Wednesday, December 18, 2013

Welcome Kristy McCaffrey to Cowboy Kisses

While I'm (Ginger) enjoying the Christmas holidays in Arizona, Kristy was kind enough to fill in for me today with an interesting article and an introduction to her new release, set in the very state I'm visiting.  Thank you, Kristy, and happy holidays to everyone.

Indian Boarding Schools
Guest Post by Kristy McCaffrey

During the 1800’s, when many Native Americans were forced onto reservations, the American government agreed to provide money, food, and education for their children. While this exchange proved to be largely detrimental to the Indian population, it was still believed that if they could learn to speak English, become Christian, and farm the land as European Americans did, then they would become successful in life. To this end, Christian churches began to open mission schools on reservations. Later, boarding schools were created with the idea that it would be easier to teach children a new way of life if they were taken from their own families and people. Boarding schools were established in 15 states or territories including Pennsylvania, Michigan, Nebraska, Oregon, California and Idaho. Children stayed anywhere from four to ten years.

While some parents readily agreed to send their children, believing they needed to learn English and new job skills, others refused. In many instances, the government forced the children to go. In 1895, a group of Hopi leaders were sent to Alcatraz Island for seven months because they wouldn’t sent their children to a boarding school.

New students were stripped of their native clothing and given uniforms. Their hair was usually cut short and they were given English names. They were punished if they used their native language. Their spiritual traditions were forbidden, replaced instead with church services and the observance of Christian holidays. The schools were often over-crowded and many children became sick, contracting influenza, tuberculosis, and measles.

While overwhelmingly negative for most children, one positive aspect was that many built lasting friendships with Native Americans from other tribes while at school together. It wasn’t until the mid-1900’s that most boarding schools were closed.

Works Cited
Littlefield, Holly. Children of the Indian Boarding Schools. Carolrhoda Books, Inc., 2001.

Photo Credits
Don’t miss Kristy’s new book, Into the Land of Shadows, a historical western romance set in the Arizona Territory, now available from Prairie Rose Publications. As Ethan Barstow and Kate Kinsella search for Ethan’s brother, Charley, they find three Hopi children along the way hiding in the desert, on the run from nearby Keams Canyon Boarding School.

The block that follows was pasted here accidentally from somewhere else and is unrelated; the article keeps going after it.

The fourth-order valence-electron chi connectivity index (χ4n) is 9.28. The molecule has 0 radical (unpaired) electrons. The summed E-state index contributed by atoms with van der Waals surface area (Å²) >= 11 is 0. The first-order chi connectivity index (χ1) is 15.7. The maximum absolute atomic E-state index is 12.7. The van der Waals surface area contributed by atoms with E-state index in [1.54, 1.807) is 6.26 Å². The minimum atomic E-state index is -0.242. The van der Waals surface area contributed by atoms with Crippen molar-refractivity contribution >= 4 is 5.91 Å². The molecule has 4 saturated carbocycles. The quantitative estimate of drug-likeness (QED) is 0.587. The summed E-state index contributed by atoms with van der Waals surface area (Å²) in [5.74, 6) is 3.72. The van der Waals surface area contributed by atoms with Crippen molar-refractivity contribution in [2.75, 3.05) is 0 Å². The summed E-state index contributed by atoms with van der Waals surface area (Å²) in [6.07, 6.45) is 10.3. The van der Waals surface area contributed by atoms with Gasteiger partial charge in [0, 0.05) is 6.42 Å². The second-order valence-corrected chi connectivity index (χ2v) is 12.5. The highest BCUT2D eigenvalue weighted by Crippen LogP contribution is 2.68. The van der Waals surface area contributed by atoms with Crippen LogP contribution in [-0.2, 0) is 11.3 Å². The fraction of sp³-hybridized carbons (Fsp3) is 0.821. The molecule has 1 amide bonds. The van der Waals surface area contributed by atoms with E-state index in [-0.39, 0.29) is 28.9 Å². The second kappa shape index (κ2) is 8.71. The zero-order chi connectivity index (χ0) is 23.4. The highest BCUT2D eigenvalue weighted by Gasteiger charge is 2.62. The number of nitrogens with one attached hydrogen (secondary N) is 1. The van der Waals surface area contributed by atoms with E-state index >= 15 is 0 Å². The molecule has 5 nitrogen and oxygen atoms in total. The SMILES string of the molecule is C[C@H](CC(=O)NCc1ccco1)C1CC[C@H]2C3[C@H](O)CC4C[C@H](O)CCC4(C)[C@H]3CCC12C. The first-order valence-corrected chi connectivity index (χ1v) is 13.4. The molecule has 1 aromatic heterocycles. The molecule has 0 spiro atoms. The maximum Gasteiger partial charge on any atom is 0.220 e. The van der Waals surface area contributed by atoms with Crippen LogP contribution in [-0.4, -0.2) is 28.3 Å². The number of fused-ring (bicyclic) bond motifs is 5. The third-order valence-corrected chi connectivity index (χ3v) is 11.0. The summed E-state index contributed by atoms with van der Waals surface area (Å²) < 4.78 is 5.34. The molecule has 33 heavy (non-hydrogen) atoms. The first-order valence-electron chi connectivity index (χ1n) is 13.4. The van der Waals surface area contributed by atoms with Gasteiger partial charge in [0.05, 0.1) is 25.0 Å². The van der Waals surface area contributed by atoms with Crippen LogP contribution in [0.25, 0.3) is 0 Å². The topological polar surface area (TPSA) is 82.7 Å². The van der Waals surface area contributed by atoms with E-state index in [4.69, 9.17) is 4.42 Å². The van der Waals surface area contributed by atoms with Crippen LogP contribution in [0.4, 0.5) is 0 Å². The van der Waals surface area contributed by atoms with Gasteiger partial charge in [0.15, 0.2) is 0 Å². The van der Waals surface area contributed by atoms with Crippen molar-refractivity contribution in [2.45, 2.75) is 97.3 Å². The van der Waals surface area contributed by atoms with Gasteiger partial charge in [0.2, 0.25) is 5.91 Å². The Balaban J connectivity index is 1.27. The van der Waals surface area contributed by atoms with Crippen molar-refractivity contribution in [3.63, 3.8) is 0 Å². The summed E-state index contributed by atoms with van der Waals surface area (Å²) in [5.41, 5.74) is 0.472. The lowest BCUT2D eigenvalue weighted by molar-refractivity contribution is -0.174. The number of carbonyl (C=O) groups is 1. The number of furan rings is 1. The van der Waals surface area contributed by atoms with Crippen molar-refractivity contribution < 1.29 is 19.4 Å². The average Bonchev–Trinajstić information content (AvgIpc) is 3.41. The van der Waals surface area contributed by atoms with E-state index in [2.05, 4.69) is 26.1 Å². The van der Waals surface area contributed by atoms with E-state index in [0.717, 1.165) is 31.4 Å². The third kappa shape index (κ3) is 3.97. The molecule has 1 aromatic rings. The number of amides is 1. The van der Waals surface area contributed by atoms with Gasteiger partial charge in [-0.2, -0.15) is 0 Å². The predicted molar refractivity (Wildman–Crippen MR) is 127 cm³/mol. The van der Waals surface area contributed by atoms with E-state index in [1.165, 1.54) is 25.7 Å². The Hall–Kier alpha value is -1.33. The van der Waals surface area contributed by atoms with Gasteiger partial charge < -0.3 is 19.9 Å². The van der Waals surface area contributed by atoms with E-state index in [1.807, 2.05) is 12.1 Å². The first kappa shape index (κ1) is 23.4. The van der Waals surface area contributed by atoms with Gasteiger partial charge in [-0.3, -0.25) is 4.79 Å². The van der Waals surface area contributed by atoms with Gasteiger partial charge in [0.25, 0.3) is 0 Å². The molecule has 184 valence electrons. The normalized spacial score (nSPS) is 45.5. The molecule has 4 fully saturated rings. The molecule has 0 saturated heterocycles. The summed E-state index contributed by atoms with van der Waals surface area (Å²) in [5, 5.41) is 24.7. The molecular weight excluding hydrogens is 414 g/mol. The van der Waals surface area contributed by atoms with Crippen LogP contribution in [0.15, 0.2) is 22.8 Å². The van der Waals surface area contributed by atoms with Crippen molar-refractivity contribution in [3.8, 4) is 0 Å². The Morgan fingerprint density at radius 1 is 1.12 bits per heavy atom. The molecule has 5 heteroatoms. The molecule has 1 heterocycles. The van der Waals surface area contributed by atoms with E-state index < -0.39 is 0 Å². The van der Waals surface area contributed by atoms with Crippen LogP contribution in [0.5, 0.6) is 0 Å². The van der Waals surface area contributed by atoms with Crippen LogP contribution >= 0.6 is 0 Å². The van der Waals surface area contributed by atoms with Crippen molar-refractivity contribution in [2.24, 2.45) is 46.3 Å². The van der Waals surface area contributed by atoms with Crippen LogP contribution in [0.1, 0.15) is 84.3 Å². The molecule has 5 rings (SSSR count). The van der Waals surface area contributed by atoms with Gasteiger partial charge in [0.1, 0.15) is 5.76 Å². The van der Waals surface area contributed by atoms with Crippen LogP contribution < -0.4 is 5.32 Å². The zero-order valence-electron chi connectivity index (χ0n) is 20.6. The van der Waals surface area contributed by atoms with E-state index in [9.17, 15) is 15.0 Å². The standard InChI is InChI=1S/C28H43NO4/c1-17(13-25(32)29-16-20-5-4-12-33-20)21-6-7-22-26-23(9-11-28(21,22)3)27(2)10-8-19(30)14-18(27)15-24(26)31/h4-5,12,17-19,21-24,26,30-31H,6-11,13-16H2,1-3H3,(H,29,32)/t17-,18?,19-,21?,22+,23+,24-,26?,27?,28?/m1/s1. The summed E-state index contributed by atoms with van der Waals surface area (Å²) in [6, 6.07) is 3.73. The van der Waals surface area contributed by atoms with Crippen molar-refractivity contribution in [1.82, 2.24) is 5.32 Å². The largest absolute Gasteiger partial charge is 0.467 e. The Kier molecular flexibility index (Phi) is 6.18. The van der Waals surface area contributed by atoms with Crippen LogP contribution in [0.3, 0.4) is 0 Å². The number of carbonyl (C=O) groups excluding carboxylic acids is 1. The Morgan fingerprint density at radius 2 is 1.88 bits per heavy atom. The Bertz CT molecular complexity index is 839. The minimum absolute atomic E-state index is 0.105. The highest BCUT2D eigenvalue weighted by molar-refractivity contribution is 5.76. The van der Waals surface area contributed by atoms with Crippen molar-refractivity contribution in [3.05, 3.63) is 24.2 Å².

Ethan Barstow has come to Arizona Territory to search for his younger brother, Charley. It’s been five years since a woman came between them and it’s high time they buried the hatchet. He soon learns that his brother has broken more than one heart in town, has mysteriously and abruptly disappeared, and that an indignant fiancĂ©e is hot on his trail.

Kate Kinsella pursues Charley Barstow when he skips out of town without a second thought. Not only has he left Agnes McPherson alone and pregnant, but everyone still believes that he and Kate are engaged, a sham from the beginning. An ill-timed encounter with a group of ruffians has her suddenly in the company of Ethan Barstow, Charley’s brother and a man of questionable repute. As they move deeper into the shadows of the Arizona desert, family tensions and past tragedies threaten to destroy a relationship neither of them expects.

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Janice Hougland said...

So glad to be introduced to a new-to-me historical western romance author! Yea! I can't get enough of that genre. Thank much for the post.

Sarah J. McNeal said...

Isn't it amazing how good intentions caused so much pain? It's such a sad part of our American history. Wonderful article, Kristy.

Ciara Gold said...

I can't begin to imagine what those children had to go through. Very interesting post.

Alison E. Bruce said...

We didn't have the Indian Wars like you did, but Canada shares the shame of the residential schools that stripped children of their language, cultural and family ties.

"An amendment to the Indian Act in 1884 made attendance at a day, industrial or residential school compulsory for First Nations children and, in some parts of the country, residential schools were the only option.[1] The number of residential schools reached 80 in 1931 but decreased in the years that followed. The last federally operated residential school was closed in 1996. In total, about 150,000 First Nations children passed through the residential school system." (Wikipedia)

Setting aside the arrogance of our governments thinking that the European way should be forced on native peoples, the abuses in those schools was horrifying.

Good topic to bring up. Thanks.

Caroline Clemmons said...

Kristy, interesting post. Your new book sounds intriguing and one I'll have to add to my Kindle.